AIU Online Deep Learning and Fuzzy Logic Python Coding Task

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 I intend to have a python coding on Deep learning (CNN) and Fuzzy Logic. 
 implement a CNN with a fuzzy layer in it using python 

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arXiv:2003.00880v1 [cs.CV] 21 Feb 2020
Published in 2019 IEEE International Conference on Fuzzy Systems (FUZZ-IEEE).
DOI: 10.1109/FUZZ-IEEE.2019.8858790
Introducing Fuzzy Layers for Deep Learning
Stanton R. Price
Steven R. Price
Derek T. Anderson
U.S. Army Engineer
Research and Development Center
Vicksburg, MS USA
[email protected]
Department of Electrical Engineering
Mississippi College
Clinton, MS USA
[email protected]
Department of Electrical Engineering
and Computer Science
University of Missouri
Columbia, MO, USA
[email protected]
Abstract—Many state-of-the-art technologies developed in recent years have been influenced by machine learning to some
extent. Most popular at the time of this writing are artificial
intelligence methodologies that fall under the umbrella of deep
learning. Deep learning has been shown across many applications
to be extremely powerful and capable of handling problems that
possess great complexity and difficulty. In this work, we introduce
a new layer to deep learning: the fuzzy layer. Traditionally,
the network architecture of neural networks is composed of an
input layer, some combination of hidden layers, and an output
layer. We propose the introduction of fuzzy layers into the
deep learning architecture to exploit the powerful aggregation
properties expressed through fuzzy methodologies, such as the
Choquet and Sugueno fuzzy integrals. To date, fuzzy approaches
taken to deep learning have been through the application of
various fusion strategies at the decision level to aggregate
outputs from state-of-the-art pre-trained models, e.g., AlexNet,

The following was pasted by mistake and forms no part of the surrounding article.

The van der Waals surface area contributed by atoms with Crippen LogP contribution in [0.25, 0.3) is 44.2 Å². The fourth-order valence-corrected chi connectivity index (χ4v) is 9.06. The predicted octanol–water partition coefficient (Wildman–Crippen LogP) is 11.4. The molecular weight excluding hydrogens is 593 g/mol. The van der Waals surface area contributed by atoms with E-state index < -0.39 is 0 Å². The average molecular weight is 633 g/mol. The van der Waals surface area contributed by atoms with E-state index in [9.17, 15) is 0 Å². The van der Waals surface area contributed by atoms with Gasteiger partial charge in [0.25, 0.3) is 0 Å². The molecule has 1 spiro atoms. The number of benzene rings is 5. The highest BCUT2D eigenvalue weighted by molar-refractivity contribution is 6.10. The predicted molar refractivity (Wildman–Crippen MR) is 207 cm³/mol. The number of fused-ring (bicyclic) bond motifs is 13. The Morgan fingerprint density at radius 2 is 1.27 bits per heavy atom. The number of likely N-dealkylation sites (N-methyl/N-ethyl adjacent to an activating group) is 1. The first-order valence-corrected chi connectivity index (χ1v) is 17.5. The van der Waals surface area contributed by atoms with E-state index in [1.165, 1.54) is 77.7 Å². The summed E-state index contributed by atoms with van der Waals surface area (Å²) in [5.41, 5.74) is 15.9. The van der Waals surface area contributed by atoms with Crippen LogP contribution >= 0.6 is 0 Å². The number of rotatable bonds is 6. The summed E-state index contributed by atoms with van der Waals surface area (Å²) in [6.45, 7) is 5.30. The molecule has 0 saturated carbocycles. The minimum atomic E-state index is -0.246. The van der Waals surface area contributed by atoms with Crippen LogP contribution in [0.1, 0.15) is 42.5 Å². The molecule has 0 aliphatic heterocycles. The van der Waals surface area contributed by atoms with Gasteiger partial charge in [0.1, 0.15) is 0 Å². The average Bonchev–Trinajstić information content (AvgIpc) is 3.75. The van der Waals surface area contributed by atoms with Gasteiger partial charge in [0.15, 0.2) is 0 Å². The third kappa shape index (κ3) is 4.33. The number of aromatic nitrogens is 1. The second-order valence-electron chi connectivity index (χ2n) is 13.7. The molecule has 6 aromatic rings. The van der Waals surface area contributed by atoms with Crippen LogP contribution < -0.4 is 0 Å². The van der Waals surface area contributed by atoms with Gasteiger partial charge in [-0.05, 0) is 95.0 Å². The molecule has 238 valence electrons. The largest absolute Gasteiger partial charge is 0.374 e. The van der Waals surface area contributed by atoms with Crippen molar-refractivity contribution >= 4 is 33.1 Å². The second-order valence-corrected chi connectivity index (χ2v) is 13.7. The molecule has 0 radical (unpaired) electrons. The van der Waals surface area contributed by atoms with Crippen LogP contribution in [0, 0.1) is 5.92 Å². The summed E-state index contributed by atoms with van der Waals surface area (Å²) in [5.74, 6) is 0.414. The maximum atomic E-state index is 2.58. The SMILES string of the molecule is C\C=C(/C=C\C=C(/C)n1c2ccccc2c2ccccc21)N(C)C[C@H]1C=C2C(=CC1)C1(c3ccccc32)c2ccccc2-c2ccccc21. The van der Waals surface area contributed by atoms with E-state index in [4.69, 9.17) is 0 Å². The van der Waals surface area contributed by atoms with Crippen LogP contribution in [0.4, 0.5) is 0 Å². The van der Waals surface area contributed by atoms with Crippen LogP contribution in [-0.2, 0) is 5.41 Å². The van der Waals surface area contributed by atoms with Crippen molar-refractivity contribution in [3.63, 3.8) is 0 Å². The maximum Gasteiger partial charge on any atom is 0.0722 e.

VGG16, GoogLeNet, Inception-v3, ResNet-18, etc. While these
strategies have been shown to improve accuracy performance
for image classification tasks, none have explored the use of
fuzzified intermediate, or hidden, layers. Herein, we present a
new deep learning strategy that incorporates fuzzy strategies
into the deep learning architecture focused on the application of
semantic segmentation using per-pixel classification. Experiments
are conducted on a benchmark data set as well as a data set
collected via an unmanned aerial system at a U.S. Army test site
for the task of automatic road segmentation, and preliminary
results are promising.
Index Terms—fuzzy layers, deep learning, fuzzy neural nets,
semantic segmentation, fuzzy measure, fuzzy integrals
I. I NTRODUCTION
Artificial intelligence (AI) has emerged over the past decade
as one of the most promising technologies for advancing
mankind in a multitude of ways, from medicine discovery
and disease diagnostics to autonomous vehicles, semantic
segmentation, and personal assistants. For many years there
has been a desire to create computer algorithms/machines that
are able to replace or assist humans in signal understanding
for tasks such as automatic buried explosive hazard detection,
vehicle navigation, object recognition, and object tracking. AI
has grown to loosely encompass a number of state-of-the-art
This work was partially supported under the Maneuver in Complex Environments R&D program to support the U.S. Army ERDC. This effort is also based
on work supported by the Defense Threat Reduction Agency/Joint ImprovisedThreat Defeat Organization (DTRA/JIDO). Any use of trade names is for
descriptive purposes only and does not imply endorsement by the U.S.
Government. Permission to publish was granted by Director, Geotechnical
and Structures Laboratory, U.S. Army ERDC. Approved for public release;
distribution is unlimited.
technologies across many fields, e.g., pattern recognition, machine learning (ML), neural networks (NNs), computational
intelligence, evolutionary computation, and so on. Recently,
much buzz has surrounded deep learning (DL) for its ability to
provide desirable results for a number of different applications.
AI has been shown to have great potential for finding optimized solutions to various problems across multiple domains.
This technology has been heavily researched for computer
vision applications [1], [2], speech translations [3], [4], and
optimization tasks [5], [6]. Herein, the focus is on an extremely
relevant and popular branch of AI: deep learning. DL has
achieved much success in recent years on computer vision
applications and has benefited from the surge of attention
being given to advance its theories to being extremely generalizable for many problems. Part of DL’s recent resurgence
is the implementation of its network architecture being well
suited for processing on powerful, highly parallelized GPUs.
This has allowed for extremely complex and deep network